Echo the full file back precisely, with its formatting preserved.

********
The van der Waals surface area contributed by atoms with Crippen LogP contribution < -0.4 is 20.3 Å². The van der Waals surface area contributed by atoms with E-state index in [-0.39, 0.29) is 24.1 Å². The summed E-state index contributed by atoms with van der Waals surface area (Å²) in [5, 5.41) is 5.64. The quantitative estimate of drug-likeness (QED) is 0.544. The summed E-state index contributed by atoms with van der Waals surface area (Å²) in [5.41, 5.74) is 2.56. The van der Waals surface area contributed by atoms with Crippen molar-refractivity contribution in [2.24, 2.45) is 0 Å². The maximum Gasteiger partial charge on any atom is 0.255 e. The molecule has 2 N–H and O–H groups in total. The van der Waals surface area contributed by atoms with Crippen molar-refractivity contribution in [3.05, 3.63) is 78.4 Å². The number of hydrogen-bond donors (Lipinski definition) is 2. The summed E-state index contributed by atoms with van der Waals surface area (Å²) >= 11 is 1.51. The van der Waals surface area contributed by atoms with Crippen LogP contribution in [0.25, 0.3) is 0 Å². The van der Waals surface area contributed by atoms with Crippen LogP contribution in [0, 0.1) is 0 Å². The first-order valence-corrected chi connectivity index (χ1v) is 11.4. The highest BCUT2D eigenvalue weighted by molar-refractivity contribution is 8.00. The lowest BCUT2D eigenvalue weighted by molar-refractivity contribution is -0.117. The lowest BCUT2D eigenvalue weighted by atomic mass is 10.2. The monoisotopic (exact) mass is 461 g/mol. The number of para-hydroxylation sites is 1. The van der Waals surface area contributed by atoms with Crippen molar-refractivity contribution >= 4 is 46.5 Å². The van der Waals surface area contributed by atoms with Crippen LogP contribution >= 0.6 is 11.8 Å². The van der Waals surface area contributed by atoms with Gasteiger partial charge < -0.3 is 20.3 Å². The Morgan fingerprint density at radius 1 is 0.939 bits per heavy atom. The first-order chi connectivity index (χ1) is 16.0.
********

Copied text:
The van der Waals surface area contributed by atoms with Crippen LogP contribution < -0.4 is 20.3 Å². The van der Waals surface area contributed by atoms with E-state index in [-0.39, 0.29) is 24.1 Å². The summed E-state index contributed by atoms with van der Waals surface area (Å²) in [5, 5.41) is 5.64. The quantitative estimate of drug-likeness (QED) is 0.544. The summed E-state index contributed by atoms with van der Waals surface area (Å²) in [5.41, 5.74) is 2.56. The van der Waals surface area contributed by atoms with Crippen molar-refractivity contribution in [2.24, 2.45) is 0 Å². The maximum Gasteiger partial charge on any atom is 0.255 e. The molecule has 2 N–H and O–H groups in total. The van der Waals surface area contributed by atoms with Crippen molar-refractivity contribution in [3.05, 3.63) is 78.4 Å². The number of hydrogen-bond donors (Lipinski definition) is 2. The summed E-state index contributed by atoms with van der Waals surface area (Å²) >= 11 is 1.51. The van der Waals surface area contributed by atoms with Crippen LogP contribution in [0.25, 0.3) is 0 Å². The van der Waals surface area contributed by atoms with Crippen LogP contribution in [0, 0.1) is 0 Å². The first-order valence-corrected chi connectivity index (χ1v) is 11.4. The highest BCUT2D eigenvalue weighted by molar-refractivity contribution is 8.00. The lowest BCUT2D eigenvalue weighted by molar-refractivity contribution is -0.117. The lowest BCUT2D eigenvalue weighted by atomic mass is 10.2. The monoisotopic (exact) mass is 461 g/mol. The number of para-hydroxylation sites is 1. The van der Waals surface area contributed by atoms with Crippen molar-refractivity contribution >= 4 is 46.5 Å². The van der Waals surface area contributed by atoms with Crippen LogP contribution >= 0.6 is 11.8 Å². The van der Waals surface area contributed by atoms with Gasteiger partial charge < -0.3 is 20.3 Å². The Morgan fingerprint density at radius 1 is 0.939 bits per heavy atom. The first-order chi connectivity index (χ1) is 16.0.